How to ask for a fragrance disability accommodation from a business

Pumpkin spice is here, whether you like it or not.

For me, pumpkin spice is synonymous with death. I don’t just mean in the figurative sense–the end of summer, trees shedding their leaves, and the demise of sensible shoppers.

No, I mean literally. Before September, I already had suffocated from a displaced pumpkin spice broom in a home improvement store. The cinnamon pine cones are sure to follow, filling everyone’s lungs with harmful particles.

Listen, enjoy your latte, but there is no need for pumpkin spice kitty litter. The cats are already suffering.

The problem with seasonal fragrances is I have no idea where they are going to pop up. I usually smell them before I see them, and then it’s too late. Even with rescue medications, my reactions last at least several hours, if not days.

Last year, I had a major victory. I requested my local grocery store remove its cinnamon pine cones… and they did! It took some time–because corporate bureaucracy–but they eventually responded:

“Over the weekend we were able to get approval to remove this product from our floral department. We won’t have them in store after today. Thank you for your patience while we found a resolution for you.”

A few weeks later, I requested another business to stop lighting a candle near its cash register. Their response was even better:

“I am so sorry our candles caused a reaction. We have had a handful of concerns so we understand now the issues the fragrances can cause and will remove them. Thank you for giving us an opportunity to hear you and help.”

In the United States, fragrance sensitivity can be considered a disability and the Americans with Disabilities Act (ADA) requires businesses to make reasonable modifications for people with disabilities.

“ADA requires businesses to make “reasonable modifications” to their usual ways of doing things when serving people with disabilities… Anything that would result in a fundamental alteration – a change in the essential nature of your business – is not required.” – U.S. Department of Justice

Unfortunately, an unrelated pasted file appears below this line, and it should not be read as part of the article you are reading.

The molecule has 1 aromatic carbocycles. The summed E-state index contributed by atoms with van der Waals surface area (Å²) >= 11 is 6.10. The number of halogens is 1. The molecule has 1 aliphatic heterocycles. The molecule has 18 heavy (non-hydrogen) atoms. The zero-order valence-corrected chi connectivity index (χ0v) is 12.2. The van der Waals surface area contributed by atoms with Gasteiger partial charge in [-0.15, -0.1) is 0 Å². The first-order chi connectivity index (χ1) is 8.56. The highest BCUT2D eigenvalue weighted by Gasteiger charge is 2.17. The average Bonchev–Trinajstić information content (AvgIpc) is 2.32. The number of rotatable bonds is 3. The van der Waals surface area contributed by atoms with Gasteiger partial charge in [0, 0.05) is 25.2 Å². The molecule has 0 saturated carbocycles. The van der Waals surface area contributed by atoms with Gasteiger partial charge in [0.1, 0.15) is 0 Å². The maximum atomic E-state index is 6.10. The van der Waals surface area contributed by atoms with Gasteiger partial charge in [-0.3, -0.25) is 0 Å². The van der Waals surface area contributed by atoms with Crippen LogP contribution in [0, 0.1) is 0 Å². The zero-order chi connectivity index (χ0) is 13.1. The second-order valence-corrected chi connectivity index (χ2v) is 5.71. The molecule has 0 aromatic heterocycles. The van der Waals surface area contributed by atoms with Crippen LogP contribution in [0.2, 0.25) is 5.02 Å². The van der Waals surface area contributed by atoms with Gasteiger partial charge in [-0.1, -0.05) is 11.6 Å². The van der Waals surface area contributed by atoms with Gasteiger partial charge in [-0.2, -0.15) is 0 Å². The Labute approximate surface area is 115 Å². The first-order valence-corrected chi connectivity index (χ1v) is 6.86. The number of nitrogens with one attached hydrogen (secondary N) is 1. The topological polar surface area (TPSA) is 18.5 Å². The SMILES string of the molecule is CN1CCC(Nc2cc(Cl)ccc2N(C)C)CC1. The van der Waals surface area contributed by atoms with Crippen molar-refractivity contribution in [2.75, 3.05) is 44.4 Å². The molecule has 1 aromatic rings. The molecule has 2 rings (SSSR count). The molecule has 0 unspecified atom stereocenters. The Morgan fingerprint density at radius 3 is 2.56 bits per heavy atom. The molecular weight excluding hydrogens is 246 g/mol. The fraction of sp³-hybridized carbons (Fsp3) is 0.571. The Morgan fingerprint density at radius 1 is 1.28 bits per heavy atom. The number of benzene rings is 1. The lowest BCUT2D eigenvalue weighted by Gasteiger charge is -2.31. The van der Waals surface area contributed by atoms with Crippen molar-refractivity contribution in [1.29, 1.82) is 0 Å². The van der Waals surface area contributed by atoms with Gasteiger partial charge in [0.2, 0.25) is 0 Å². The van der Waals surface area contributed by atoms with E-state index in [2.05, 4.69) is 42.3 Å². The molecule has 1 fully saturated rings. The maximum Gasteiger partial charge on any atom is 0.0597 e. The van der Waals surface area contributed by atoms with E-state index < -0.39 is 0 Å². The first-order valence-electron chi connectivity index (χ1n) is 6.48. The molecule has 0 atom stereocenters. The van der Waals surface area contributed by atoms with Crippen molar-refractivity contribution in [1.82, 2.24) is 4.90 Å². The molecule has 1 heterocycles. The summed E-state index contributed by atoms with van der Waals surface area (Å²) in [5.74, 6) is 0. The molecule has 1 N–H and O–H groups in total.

Tips for requesting a fragrance disability modification from a business

  • Write an email to the business. It is important to keep a written record of accommodation/modification requests.
  • I prefer to call it a “fragrance disability” instead of a “fragrance sensitivity” when possible.
  • Be specific. Name the store location and product.
  • Be reasonable. The businesses can deny unreasonable requests (e.g. removing all fragrances at all locations). A reasonable modification might be moving fragrant products away from high traffic areas, such as the entrance and cash registers.
  • Be kind and thank the business for its modifications.

Example email for U.S. businesses

I am requesting an ADA reasonable modification for my disability at [store name] in [city]. Today, I had a severe reaction to [product] at your store. I am requesting you to [move or remove the product from a specific area] from your store. I have been a customer for many years; however, I cannot continue to risk my health to shop at your store. A 2019 research study found 32.2% of adults suffer from fragrance sensitivity; this modification will likely benefit other customers.

Thank you,